Those dang kids and their fancy foods.
In a hotel conference room Tuesday where old codgers outnumbered their youthful counterparts, Eve Turow Paul bounced on stage and energetically explained to these older food and ag industry veterans that she and her cohorts are about to run the show when it comes to the agenda on food.
No, Paul's not part of the Trump transition team. She's a millennial and in 2017 her generation will surpass those Baby Boomers as the largest spending group in the world.
And millennials have this strong need to experience food, know food, connect with the world through food and use food to identify a social status.
"Young people used to spend 17 cents on ramen (noodles) and now we are spending $25 on ramen and waiting for two hours to get it," Paul told the crowd at the Organic & Non-GMO Forum.
Millennials are running in the age group from 19-36 right now and account for more than 75 million Americans. The Pew Research Center noted last April that millennials had overtaken the Baby Boomers in population.
As Paul pointed out, millennials grew up with celebrity chefs, and they want to experience fine dining. In a survey she cited, 87% of millennials will splurge on a meal even when money is tight. They are far more willing to go out to eat on a given night of the week than their elders. Further, at least half of millennials call themselves "foodies."
While these people get anxiety disorders when their phones die -- nomophobia, look it up -- millennials at the same time gravitate to "anti-technology" when it comes to their food. Essentially, this generation is so wired in 24 hours a day to technology that cooking, eating, shopping for food and growing food becomes one of their few ways of feeling part of a community. That is such the case that there are now dining club apps and dining meetup apps just to experience a new restaurant with someone, even if it is a stranger.
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"Food reconnects us," Paul said, adding "Food is identity." It's social currency.
"More than ever, we are using food as a way to tell us who we are."
That leads these young nosy bodies to want to know everything about their food, including how it is grown and who is behind how it is grown. "What you eat is not just about your diet, but who you are, what you are about and how others see you."
That also translates into identifying yourself by what you do not eat: gluten-free, vegan or paleo diet (rejecting all processed foods).
Further, Paul struck on a key point in noting, "Food is control." Millennials may feel they have had little control over their lives as a younger generation being led all their lives by the Baby Boomers, and to a lesser extent, Generation X. They grew up under the cloud of war and terrorism, suffered through a major recession that wasn't their doing and they will cope with the impacts of climate change that was not their doing. And they can establish control over themselves by dictating how they buy their food. They want non-GMO, home cooking, organic, gardening and comfort food.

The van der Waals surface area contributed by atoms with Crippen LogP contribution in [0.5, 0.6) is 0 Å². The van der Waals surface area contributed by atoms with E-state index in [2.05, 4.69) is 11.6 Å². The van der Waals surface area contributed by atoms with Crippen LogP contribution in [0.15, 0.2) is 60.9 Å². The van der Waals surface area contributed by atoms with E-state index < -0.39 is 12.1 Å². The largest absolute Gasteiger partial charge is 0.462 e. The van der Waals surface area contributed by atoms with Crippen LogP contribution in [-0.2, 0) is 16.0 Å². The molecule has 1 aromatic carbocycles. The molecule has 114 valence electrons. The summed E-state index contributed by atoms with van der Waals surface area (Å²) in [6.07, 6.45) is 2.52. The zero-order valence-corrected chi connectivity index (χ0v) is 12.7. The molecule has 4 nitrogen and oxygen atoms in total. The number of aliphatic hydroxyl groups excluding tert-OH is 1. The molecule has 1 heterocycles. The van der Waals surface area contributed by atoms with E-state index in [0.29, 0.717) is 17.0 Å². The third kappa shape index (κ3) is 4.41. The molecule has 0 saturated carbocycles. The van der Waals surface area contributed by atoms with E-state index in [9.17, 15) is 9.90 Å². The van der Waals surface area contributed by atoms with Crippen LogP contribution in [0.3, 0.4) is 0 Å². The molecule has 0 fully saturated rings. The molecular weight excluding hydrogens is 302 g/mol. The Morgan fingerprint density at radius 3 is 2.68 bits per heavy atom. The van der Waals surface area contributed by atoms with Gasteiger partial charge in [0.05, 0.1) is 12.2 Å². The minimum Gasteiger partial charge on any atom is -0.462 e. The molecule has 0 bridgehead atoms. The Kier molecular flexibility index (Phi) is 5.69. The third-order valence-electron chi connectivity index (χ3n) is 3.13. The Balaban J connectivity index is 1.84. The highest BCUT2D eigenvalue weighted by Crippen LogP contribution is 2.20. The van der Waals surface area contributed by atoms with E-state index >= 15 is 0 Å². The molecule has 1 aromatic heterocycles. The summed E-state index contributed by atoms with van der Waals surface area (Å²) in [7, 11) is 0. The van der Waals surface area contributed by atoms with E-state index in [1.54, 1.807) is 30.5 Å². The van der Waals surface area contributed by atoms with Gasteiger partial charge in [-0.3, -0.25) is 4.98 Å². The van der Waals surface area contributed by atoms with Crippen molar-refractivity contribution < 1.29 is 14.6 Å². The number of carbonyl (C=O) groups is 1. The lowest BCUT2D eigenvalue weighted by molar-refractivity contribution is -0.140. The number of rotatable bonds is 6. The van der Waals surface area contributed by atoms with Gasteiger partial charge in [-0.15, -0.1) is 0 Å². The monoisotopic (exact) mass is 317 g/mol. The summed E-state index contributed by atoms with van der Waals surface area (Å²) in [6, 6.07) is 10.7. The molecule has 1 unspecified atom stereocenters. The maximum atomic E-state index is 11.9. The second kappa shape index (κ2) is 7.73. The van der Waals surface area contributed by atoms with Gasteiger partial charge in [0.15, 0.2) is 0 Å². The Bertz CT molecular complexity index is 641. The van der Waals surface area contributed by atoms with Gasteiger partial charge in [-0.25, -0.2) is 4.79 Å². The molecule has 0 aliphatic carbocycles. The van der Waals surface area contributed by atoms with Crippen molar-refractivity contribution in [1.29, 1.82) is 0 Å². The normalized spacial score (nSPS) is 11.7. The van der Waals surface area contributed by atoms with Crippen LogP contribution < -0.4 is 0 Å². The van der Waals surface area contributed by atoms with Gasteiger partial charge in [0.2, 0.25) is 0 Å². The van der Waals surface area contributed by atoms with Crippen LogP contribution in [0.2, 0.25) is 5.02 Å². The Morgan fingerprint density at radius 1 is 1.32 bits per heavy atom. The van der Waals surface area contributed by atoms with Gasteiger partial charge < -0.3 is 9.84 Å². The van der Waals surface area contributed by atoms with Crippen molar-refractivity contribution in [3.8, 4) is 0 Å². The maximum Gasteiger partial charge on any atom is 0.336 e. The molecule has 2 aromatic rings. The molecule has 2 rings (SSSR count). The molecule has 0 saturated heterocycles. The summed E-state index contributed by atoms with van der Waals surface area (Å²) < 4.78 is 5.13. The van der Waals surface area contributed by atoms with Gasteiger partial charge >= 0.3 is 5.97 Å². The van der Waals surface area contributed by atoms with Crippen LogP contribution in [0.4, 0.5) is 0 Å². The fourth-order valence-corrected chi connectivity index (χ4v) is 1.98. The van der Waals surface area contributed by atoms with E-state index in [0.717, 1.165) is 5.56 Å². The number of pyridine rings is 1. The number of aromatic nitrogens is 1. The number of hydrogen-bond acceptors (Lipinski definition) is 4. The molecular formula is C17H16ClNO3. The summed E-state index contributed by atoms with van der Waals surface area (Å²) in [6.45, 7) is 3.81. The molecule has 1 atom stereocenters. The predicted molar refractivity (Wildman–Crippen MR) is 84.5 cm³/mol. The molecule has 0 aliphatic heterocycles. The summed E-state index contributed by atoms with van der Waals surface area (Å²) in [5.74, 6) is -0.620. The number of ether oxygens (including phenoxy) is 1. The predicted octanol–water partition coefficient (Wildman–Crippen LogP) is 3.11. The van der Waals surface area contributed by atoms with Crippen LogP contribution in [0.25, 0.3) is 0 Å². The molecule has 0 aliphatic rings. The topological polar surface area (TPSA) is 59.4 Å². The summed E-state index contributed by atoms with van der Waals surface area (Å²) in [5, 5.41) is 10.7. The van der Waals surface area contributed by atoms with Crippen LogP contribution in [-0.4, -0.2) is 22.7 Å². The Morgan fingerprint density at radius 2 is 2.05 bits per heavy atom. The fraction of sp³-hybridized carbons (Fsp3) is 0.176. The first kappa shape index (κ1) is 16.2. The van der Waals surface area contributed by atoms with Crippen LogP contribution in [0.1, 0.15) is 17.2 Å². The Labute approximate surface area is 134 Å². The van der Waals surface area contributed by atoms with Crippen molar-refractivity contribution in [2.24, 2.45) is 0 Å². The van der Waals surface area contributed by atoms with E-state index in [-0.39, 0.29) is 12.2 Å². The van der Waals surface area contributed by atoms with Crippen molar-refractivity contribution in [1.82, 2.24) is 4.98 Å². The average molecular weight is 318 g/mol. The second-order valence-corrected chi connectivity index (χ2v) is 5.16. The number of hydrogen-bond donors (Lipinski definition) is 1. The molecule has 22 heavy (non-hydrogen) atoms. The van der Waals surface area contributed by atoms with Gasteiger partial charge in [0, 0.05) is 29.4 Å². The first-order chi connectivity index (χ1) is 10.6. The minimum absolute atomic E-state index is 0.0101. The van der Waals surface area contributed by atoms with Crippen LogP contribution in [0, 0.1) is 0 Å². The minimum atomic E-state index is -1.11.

So, in a mindset at least some Baby Boomers may remember from the 1960s, Paul said millennials are skeptical of big corporations including big food and big ag. "We don't trust the big guys." She added of her generation, "They don't trust these big companies that are saying 'Don't worry about it. Trust us.'"
Paul noted corporate America has caught on when it comes to food and transparency is becoming key. McDonald's is pitching "simpler is better" while a growing number of companies are pitching their sustainability platforms to millennials. Paul pointed out Walmart's latest sustainability goals rolled out this month. Those goals include doubling sales of locally grown produce and expanding sustainable sourcing to cover 20 key commodities.
"It will without a doubt have an impact on the agricultural system," Paul said.
The millennials and the younger Generation Z are focused more on the environment than they believe the older generation does. That is an opportunity for people in agriculture because there are so many things that farmers can go for the environment. "We're still going to have an appreciation for exotic foods and we're really, really concerned about the planet."
The coming game-changer for the food chain is research in "microbiomes" and around nutrient density in foods, Paul said. We're not far from people being able to use scanners in stores to test the nutrient density levels of foods. At that point, nutrient density of food should overcome the old supply chain mindset of focusing on yield and production.
"We live in a new reality now and it's time to consider what is the role of the supply chain, what is the responsibility of the farmer to this new population of the world that is ready and eager and clamoring for it?" she said. "Is the supply chain ready for the future?"
After her presentation I asked Paul if she had spoken to forums dominated more by commodity farmers. They are naturally very resistant to her message. "They often say, 'you just don't understand what we're doing.'"
But at least one major industry player on Wednesday agreed with Paul's assessment. Dave Brown, vice president of commodity price and risk management at the snack food giant Mondelez -- a spinoff from Kraft Foods -- pointed out declining sales in traditional processed snack foods. "She's right on about changing consumer trends," Brown said. He added later in his talk that organic healthier snacks are what interest that younger generation, but it is hard for a major commodity company to scale up its product line. "We would agree that's where the growth is."
More information on Eve Turow Paul and her book, "The Generation of Yum," can be found on her website, http://eveturowpaul.com/…
Chris Clayton can be reached at email@example.com
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